Q. How apprehensive were you of doing a video where the band members are just basically being band members?

A. Not at all.  The group was looking for an idea like that where we didn’t really have to do anything but be ourselves.  I like those videos more where the band kind of just does what it does.  The problem is usually those  videos are really boring.  But our director had an angle and made something interesting out of it.

Q. Yeah, I don’t think the public can handle the sight of you guys flying around in Spandex yet . . .

A. Well, wait till the next one (for “One Headlight”)!  You’ve got to take care of business.  You’ve got to reach all areas of the fan base out there.

Q. You weren’t much more than a child when you made your debut album.  When you hear when you wrote back then, do you cringe?

A. I recorded that album when I was 21, and it came out in 1992. I wrote about things that mattered to me then, but I think I have a more concise way of doing it now. I do like that first record, but I think it was long-winded and a lot of things needed to be narrowed down a little more. You do change. I get asked a lot, “This record is so different. Did you try to do that?” And you know, the answer is, not really. I just grew up.

Q. You grew up as the son of one of rock’s most revered artists. Which of his albums is your favorite?

A. Um, “Moondance.”  I would have to say that one.

Q. How many times have you seen your name misspelled with a “c”?

A. Quite a few. I’ve actually even seen it spelled, believe it or not, when I was young as “Ja-Cub.”  But misspelling a name isn’t an opinion, it’s a mistake, so it doesn’t bother me.

Q. How many different variations have you heard of your album title?

A. I know.  A lot of people think our album is called “Bringing Down the House” or “Burning Down the Horse.”    It’s kind of funny ’cause a good friend of mine thought that in one of my songs, I was singing, “God don’t make homely girls,” but it’s, “God don’t make lonely girls.”   I suppose it’s all perception.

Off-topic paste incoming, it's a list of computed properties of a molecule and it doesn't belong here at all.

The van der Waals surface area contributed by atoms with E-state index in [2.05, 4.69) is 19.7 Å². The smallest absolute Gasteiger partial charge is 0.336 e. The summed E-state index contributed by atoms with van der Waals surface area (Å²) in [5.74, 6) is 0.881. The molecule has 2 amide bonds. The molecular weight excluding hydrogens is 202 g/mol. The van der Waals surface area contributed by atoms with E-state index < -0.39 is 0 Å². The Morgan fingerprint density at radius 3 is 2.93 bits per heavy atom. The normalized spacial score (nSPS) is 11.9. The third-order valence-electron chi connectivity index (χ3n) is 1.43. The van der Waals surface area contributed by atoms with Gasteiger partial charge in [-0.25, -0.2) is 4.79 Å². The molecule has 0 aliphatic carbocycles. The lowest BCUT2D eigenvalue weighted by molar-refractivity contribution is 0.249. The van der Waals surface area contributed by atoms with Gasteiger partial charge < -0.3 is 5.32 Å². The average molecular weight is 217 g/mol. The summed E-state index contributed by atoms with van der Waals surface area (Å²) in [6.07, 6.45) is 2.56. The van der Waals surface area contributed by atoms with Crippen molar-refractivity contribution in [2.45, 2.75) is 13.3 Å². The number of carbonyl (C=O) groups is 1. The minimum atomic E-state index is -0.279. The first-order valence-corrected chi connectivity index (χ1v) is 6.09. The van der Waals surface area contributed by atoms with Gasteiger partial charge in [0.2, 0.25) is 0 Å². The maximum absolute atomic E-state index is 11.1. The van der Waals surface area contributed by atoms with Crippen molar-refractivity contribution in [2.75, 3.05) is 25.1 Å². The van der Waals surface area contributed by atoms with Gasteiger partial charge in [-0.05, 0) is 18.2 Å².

Q. As the opening act, what do you expect from this tour?

A. As the opener, I expect to not be allowed to eat.  (Laughs.) We opened up for a long time, and people either treat you really bad or very good, depending on how they were treated when they were the opener.  So I’m prepared to get absolutely nothing from the headliner except stage time.

Q. You have a bittersweet quality to your music. Would it be inappropriate to describe your songs as melancholy?

A. There are certainly a lot meaner things you could say.  I wouldn’t object to it.  It’s a pretty common emotion.  Everybody probably gets that way at some point.  It just comes out in all my songwriters’ babble.  I don’t know.  You do what you do and I do what I do.  I don’t have to call myself anything. I’m just here.

Q. Well, your songs do have a haunting quality.

A.   I’m trying to scare people out of rock ‘n’ roll so we’ll be the last ones standing. I see some pretty terrified people at our shows. I guess the record is a little more dark than me.  When you write music you write with a certain personality each time. It’s up to everybody how honest and clear they want to be. And as far as the material being somber and dark, I don’t think “Wooly Bully” is going to work for me.